Arderne, James

, an English divine, dean of Chester, was a native of Cheshire, and descended from an ancient family of the same name in that county. He was educated in Christ’s college, Cambridge, and in 1673, he became a fellow-commoner of Brazen-nose college, | Oxford, partly for the sake of the public library, and partly to enjoy the conversation of the divines of this university. He held the living of St. Botolph Aldgate in London from 1666 to 1682, when king Charles Ij. to whom he was chaplain in ordinary, bestowed on him the deanery of Chester. He attached himself afterwards to the cause of James II. and suffered much in his popularity at Chester, where he died Sept. 18, 1691, and was buried in the cathedral church. By will he bequeathed his books and the principal part of his estate to provide and maintain a public library in the said cathedral of Chester for the use of the city and clergy. His writings were, “Directions concerning the matter and style of Sermons,1671, 12mo; “Conjectura circa Enw/tw D. dementis Itomani, cui subjiciuntur castigationes in Epiphanium et Petavium de Eucharistia, de Ccelibatu Ciericorum, et de orationibus pro vita functis,” Lond. 1683, 4to. In the title of this book he latinizes his name into Jacobus de Ardenna. He printed also some single sermons on occasional topics. 1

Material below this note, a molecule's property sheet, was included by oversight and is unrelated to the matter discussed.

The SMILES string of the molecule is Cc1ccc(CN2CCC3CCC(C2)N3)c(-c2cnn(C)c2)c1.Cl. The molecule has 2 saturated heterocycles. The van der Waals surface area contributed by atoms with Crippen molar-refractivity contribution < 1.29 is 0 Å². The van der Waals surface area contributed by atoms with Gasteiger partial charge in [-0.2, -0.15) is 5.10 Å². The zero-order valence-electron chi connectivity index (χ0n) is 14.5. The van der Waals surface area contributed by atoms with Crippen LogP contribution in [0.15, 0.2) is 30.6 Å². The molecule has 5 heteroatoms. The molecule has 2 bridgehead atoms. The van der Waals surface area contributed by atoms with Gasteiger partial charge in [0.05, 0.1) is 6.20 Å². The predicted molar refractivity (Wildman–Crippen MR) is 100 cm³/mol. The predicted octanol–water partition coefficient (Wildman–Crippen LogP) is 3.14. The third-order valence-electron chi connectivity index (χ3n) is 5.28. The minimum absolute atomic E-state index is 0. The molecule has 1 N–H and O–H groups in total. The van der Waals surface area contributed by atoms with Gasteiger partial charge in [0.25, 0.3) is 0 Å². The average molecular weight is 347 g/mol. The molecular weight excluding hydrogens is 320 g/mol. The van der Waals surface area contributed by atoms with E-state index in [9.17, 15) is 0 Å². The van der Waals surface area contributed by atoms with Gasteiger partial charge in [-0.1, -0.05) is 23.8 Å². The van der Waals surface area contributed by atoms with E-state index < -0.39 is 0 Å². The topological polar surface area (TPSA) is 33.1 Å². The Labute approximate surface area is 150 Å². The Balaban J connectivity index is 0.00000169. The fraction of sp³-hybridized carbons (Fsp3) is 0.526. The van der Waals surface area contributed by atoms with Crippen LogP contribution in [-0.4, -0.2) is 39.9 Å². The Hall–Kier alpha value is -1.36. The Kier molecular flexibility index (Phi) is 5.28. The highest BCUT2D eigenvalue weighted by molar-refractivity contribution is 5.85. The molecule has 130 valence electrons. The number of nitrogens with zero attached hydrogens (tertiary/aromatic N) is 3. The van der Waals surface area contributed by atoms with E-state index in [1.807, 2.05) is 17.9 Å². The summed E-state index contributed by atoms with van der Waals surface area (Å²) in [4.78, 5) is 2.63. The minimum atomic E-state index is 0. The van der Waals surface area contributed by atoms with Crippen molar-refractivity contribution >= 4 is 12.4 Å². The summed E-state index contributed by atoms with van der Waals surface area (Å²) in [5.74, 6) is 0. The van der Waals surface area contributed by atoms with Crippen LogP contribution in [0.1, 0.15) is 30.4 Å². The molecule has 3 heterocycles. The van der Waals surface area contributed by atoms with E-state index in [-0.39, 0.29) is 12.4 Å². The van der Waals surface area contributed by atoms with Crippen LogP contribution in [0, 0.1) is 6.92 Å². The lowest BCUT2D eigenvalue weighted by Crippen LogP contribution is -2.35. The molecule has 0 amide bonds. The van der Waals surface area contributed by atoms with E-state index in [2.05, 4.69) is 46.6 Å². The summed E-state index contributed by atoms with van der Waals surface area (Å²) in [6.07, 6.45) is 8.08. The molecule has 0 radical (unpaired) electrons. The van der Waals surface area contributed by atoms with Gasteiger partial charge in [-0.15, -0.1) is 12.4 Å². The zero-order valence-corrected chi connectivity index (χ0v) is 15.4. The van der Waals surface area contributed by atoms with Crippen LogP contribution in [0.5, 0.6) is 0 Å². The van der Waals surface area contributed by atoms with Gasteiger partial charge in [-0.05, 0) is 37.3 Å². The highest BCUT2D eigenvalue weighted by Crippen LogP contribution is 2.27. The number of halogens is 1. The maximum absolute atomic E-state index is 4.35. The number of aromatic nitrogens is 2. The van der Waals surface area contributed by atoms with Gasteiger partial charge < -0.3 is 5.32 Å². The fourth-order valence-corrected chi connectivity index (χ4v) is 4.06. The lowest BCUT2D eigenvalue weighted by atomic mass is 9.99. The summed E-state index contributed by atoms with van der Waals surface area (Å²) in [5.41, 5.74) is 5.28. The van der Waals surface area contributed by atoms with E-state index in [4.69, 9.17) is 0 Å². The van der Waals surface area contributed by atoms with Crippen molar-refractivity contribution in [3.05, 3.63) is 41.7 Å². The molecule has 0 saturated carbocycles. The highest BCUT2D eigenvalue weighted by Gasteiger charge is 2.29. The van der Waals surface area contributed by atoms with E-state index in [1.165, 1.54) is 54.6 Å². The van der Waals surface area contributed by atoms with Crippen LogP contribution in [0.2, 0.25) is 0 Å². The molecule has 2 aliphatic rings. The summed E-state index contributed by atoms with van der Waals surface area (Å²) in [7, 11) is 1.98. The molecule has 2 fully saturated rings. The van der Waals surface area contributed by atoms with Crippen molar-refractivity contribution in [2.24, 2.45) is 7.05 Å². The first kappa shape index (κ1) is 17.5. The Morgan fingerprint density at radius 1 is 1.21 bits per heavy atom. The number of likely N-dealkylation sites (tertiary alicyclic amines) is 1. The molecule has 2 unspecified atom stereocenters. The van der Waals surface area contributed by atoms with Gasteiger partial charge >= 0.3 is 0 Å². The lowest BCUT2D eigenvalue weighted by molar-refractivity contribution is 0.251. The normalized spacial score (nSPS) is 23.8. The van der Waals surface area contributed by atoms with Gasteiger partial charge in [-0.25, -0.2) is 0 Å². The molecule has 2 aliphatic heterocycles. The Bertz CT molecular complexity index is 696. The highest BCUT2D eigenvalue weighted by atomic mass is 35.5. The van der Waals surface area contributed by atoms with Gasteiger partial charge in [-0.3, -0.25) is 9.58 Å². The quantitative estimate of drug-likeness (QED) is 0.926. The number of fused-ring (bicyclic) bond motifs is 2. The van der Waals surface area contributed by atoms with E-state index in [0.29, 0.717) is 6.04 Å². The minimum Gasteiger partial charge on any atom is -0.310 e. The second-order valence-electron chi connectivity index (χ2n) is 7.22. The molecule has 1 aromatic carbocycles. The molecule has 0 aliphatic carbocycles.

Wood’s —Ath. Ox. vol. II. Newcourt’s Repertorium.